He was questioning McDowell’s loyalty to the brand.
“He shows up pointing at the Ford emblem, pushing on the Ford, making his point ‘Hey, you are a Ford driver, why didn’t you push me?'” McDowell told The Associated Press on Tuesday. “It’s a two-way street, and if I got out of the car and started screaming at Joey for not going with me, everybody would say I was ridiculous and that I don’t belong up there and am not fast enough. God forbid I don’t push him to a win, now I’m the bad guy.”
The tension between a pair of Ford drivers is the fallout from a disappointing Daytona 500 for the blue oval brand. The manufacturer debuted its new Mustang at Daytona International Speedway and positioned its stable of drivers as heavy favorites to win “The Great American Race.” Most manufacturers align their teams to work together at Daytona and Talladega with the goal of getting one of their drivers — doesn’t matter who — into victory lane.
Ford fell short in the final overtime sprint to the checkered flag on Sunday, perhaps because McDowell made a lane change that separated him from Logano. Both drivers were trying to win, yet both probably needed to work together to have any chance at catching winner Denny Hamlin. Instead, Ford wound up locked out of a Joe Gibbs Racing and Toyota podium sweep. Logano finished fourth ahead of McDowell.
McDowell didn’t want to hear about brand loyalty in the aftermath of the race: “I just told him that my team doesn’t pay me to push Joey Logano to a win.”
McDowell is winless in 286 Cup starts since 2008 and doesn’t drive for one of NASCAR’s superstar teams. He moved last season to Front Row Motorsports, one of NASCAR’s smaller teams, and managed one top-10 finish but was tied for a career-best 26th in the final Cup standings.
“I don’t have many chances to win races,” McDowell said. “I have maybe four or five shots a year to try to win a race. These other guys, they have 35 more chances. I needed to take my chance to win a race.”
Logano is NASCAR’s reigning champion and a former Daytona 500 winner.
So when McDowell found himself lined up with the leaders in the closing laps of the Daytona 500 he was racing for the victory with no time to consider team alliances. He pulled out of the bottom lane, away from Logano, and tried to hook onto Kyle Busch in the top lane.
The move hampered Logano’s shot to catch Hamlin for the win.
McDowell has watched replays, spoken with Logano and Ford executives, and said he now realizes his best bet for a win would have been staying in line behind Logano.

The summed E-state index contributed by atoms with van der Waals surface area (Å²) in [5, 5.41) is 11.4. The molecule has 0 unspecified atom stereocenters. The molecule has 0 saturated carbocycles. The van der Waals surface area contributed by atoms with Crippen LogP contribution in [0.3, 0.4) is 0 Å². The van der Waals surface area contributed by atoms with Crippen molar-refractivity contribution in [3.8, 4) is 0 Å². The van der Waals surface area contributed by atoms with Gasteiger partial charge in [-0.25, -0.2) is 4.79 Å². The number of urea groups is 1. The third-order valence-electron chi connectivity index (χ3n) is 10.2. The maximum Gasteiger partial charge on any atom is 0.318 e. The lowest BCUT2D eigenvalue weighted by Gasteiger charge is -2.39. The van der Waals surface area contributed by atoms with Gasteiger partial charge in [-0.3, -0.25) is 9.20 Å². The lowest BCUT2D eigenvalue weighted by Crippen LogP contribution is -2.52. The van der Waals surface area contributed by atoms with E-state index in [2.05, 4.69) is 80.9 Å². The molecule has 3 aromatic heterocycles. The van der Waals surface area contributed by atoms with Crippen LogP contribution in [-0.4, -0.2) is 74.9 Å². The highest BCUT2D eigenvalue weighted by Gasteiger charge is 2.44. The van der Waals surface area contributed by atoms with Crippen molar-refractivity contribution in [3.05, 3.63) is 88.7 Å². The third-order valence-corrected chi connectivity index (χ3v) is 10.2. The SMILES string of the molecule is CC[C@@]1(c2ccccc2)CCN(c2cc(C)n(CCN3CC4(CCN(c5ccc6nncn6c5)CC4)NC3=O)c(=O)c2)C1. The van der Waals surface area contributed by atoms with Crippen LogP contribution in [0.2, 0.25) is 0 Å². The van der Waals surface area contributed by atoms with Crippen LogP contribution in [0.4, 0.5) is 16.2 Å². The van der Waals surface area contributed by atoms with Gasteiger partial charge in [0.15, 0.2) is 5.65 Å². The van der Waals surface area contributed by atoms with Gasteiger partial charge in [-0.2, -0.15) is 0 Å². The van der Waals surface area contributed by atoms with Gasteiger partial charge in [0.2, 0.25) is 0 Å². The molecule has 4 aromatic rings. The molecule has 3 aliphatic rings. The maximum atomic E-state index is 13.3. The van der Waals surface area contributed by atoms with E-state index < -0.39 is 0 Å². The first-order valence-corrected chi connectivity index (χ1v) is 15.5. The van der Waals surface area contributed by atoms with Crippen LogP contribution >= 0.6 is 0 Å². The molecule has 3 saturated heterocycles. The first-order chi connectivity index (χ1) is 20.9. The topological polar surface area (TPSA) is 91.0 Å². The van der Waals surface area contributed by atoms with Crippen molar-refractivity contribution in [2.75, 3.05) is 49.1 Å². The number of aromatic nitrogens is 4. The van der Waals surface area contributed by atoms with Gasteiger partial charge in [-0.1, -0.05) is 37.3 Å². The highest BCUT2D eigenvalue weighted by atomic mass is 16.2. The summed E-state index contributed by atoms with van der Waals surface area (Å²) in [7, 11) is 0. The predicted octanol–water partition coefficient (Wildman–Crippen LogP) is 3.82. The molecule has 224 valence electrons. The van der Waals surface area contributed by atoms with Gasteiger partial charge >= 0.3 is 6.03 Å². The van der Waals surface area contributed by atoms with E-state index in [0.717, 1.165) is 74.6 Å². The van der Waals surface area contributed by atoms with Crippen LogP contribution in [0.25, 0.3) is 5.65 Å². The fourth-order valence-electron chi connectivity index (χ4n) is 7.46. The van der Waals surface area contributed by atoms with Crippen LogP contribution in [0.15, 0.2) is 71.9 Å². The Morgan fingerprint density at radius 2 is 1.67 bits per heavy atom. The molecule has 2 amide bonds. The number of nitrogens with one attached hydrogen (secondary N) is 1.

“You’ve got a split-second decision to make a move and I had the momentum and thought it was best to go the outside and thought that was the right move,” McDowell said. “Looking back at it, if I could do it over again, the bottom would have been better for me.”
He remains adamant it was not his responsibility to help Logano win.
Teamwork between manufacturers can work, but often depends on where drivers fall in the alliance.
Team Penske and Stewart-Haas Racing are the big shots at Ford.
McDowell and the Front Row Motorsports group seem more like distant cousins. McDowell said he, David Ragan and their teams were not privy to the Penske and SHR pit strategy at Daytona; SHR driver Clint Bowyer weaved around McDowell late in the race, a move that dumped McDowell into a slower middle lane, then cut McDowell off to create another late multi-car accident as Bowyer tried to force his way back into line.
“Those guys don’t work with Front Row Motorsports at all,” McDowell said. “They don’t help us at all. They want us to be there to support them when they need it, but they don’t let us in on when they’re going to pit, they don’t share strategy, they don’t tell us what’s going on. And so my frustration with Joey is, ‘Don’t come to me talking about brand loyalty when you guys don’t do nothing to help us. And you want me to help you when you don’t do anything for us?'”
McDowell’s finish was a career best in the Daytona 500, placing him ninth in the Cup standings as NASCAR shifts to Atlanta Motor Speedway this weekend with a new rules package that is designed to tighten the on-track competition. The idea behind the rules is to slow the cars to keep them closer together and improve passing opportunities.
If it works, then drivers like McDowell might be able to consistently compete with the big teams. McDowell has seven career top-10 finishes, all but one was at either Daytona or Talladega.
“If this package races like Daytona and Talladega, I’m going to be in a great spot,” McDowell said. “Hopefully we can have some highlights and put ourselves in a position to make some noise.”
By JENNA FRYER , Associated Press